(Bloomberg) -- Swiss authorities raided the apartment Friday of a hacker who claimed credit for breaching the Silicon Valley security camera company Verkada and gaining access to its customers’ surveillance feeds, according to the hacker and a search warrant seen by Bloomberg News.
Tillie Kottmann said their apartment in Lucerne, Switzerland, was raided and that police seized the hacker’s electronic devices. The warrant was based on an alleged hack that took place last year and not on the recent breach of Verkada.
After being notified of the breach by Bloomberg News, Verkada referred the matter to the FBI. The breach exposed live camera feeds of companies like Tesla Inc., as well as hospitals, jails, and schools.
According to a copy of the search warrant provided to Bloomberg News, the search was conducted as part of a U.S criminal case against Kottmann in the Western District of Washington. The warrant requested documents related to hacking as well as information on cryptocurrency holdings. Kottmann has been accused of unauthorized access to protected computers, identify theft, and fraud.
Kottmann has previously claimed credit for hacking carmaker Nissan Motor Co. and leaking documents from U.S. chipmaker Intel Corp.
The search warrant said that the raid was in connection with an FBI investigation into “the hacking of computer databases and the subsequent theft and distribution of information including source code, confidential documents and internal user data.”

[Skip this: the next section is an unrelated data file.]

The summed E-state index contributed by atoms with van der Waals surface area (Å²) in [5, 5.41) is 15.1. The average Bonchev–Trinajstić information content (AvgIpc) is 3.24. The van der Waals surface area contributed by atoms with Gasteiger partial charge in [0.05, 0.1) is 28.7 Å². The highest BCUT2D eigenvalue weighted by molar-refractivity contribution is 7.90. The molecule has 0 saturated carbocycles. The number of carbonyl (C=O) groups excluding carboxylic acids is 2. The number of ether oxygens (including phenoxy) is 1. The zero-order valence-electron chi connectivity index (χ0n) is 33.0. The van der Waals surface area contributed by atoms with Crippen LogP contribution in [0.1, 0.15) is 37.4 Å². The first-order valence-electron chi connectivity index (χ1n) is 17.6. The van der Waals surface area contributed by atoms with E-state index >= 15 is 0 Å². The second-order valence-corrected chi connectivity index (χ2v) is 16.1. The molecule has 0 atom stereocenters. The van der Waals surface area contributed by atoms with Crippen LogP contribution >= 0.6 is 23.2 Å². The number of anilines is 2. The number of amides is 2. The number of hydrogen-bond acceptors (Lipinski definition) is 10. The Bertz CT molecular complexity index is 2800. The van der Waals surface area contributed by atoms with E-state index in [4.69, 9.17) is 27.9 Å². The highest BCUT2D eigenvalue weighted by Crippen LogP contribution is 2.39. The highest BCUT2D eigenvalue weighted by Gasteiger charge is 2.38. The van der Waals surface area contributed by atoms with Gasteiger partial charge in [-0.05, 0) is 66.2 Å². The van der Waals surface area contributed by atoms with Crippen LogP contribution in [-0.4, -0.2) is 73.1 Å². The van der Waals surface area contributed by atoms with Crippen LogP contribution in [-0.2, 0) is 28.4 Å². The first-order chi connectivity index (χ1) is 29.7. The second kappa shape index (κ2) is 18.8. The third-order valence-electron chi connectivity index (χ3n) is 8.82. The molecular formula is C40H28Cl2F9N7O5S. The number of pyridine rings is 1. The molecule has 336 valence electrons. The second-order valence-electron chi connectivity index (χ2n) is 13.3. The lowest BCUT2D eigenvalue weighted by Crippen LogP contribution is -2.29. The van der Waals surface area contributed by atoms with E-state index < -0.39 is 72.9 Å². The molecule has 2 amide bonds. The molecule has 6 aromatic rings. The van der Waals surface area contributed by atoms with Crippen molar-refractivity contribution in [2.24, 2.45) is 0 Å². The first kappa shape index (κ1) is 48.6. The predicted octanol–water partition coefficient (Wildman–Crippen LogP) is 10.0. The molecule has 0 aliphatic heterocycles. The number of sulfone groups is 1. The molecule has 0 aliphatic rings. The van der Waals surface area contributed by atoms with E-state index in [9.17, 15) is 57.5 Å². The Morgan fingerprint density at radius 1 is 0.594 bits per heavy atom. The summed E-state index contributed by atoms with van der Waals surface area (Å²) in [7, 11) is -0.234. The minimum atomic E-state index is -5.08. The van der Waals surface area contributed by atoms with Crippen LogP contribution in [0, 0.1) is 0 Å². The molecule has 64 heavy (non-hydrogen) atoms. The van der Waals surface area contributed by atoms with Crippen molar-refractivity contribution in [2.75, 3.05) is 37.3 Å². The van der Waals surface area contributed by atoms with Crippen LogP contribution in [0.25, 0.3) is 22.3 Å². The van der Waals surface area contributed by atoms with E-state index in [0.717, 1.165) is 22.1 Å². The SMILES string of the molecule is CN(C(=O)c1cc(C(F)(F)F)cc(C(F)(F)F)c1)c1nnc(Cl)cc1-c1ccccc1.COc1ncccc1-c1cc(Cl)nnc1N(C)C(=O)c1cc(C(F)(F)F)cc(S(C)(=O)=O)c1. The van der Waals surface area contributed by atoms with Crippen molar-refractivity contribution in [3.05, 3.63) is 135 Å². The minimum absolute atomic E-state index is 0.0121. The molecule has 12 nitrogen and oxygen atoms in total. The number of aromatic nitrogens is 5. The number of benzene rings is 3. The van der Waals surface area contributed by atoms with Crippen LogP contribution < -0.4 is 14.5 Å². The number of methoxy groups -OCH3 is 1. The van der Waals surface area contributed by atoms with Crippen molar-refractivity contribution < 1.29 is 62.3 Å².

A representative for the Swiss police referred questions to the U.S. Department of Justice, which declined to comment. A spokesperson for the U.S. Attorney in Western Washington didn’t immediately return an email requesting comment.
Kottmann, 21, said they hacked Verkada because they were inspired by “lots of curiosity, fighting for freedom of information and against intellectual property, a huge dose of anti-capitalism, a hint of anarchism -- and it’s also just too much fun not to do it.”
Read more: Verkada Workers Had Extensive Access to Private Customer Cameras
Kottmann gained access to Verkada using credentials for a “Super Admin” account that allowed access to all of the company’s cameras. Kottmann gained access to Verkada on Monday morning, and the hack was disclosed to Verkada the following day.
In a message to Bloomberg News following the raid, Kottmann said that “the U.S. government will never understand the concept of doing things for other reasons than money and power.” Kottmann said that their parents’ home was also searched by authorities.
Rather than use the access to Verkada’s systems to snoop for weeks or months on its clients, Kottmann contacted a journalist shortly after the breach, and the company cut off the hacker’s access.
(Updates with requests for comment in seventh paragraph.)
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